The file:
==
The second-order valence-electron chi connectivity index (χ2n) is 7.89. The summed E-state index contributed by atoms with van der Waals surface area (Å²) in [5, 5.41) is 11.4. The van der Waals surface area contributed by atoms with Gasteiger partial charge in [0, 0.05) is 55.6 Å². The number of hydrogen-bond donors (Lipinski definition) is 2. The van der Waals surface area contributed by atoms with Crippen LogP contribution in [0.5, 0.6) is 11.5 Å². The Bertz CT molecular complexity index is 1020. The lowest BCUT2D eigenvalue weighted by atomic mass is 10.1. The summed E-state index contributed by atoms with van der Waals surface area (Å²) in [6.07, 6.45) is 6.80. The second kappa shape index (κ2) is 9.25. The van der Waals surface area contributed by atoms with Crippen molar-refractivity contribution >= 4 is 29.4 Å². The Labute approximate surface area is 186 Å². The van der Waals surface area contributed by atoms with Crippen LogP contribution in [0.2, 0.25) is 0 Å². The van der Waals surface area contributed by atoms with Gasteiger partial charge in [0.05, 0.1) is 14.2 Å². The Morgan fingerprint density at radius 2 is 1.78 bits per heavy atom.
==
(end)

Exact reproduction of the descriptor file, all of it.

The second-order valence-electron chi connectivity index (χ2n) is 7.89. The summed E-state index contributed by atoms with van der Waals surface area (Å²) in [5, 5.41) is 11.4. The van der Waals surface area contributed by atoms with Gasteiger partial charge in [0, 0.05) is 55.6 Å². The number of hydrogen-bond donors (Lipinski definition) is 2. The van der Waals surface area contributed by atoms with Crippen LogP contribution in [0.5, 0.6) is 11.5 Å². The Bertz CT molecular complexity index is 1020. The lowest BCUT2D eigenvalue weighted by atomic mass is 10.1. The summed E-state index contributed by atoms with van der Waals surface area (Å²) in [6.07, 6.45) is 6.80. The second kappa shape index (κ2) is 9.25. The van der Waals surface area contributed by atoms with Crippen molar-refractivity contribution >= 4 is 29.4 Å². The Labute approximate surface area is 186 Å². The van der Waals surface area contributed by atoms with Crippen LogP contribution in [0.2, 0.25) is 0 Å². The van der Waals surface area contributed by atoms with Gasteiger partial charge in [0.05, 0.1) is 14.2 Å². The Morgan fingerprint density at radius 2 is 1.78 bits per heavy atom.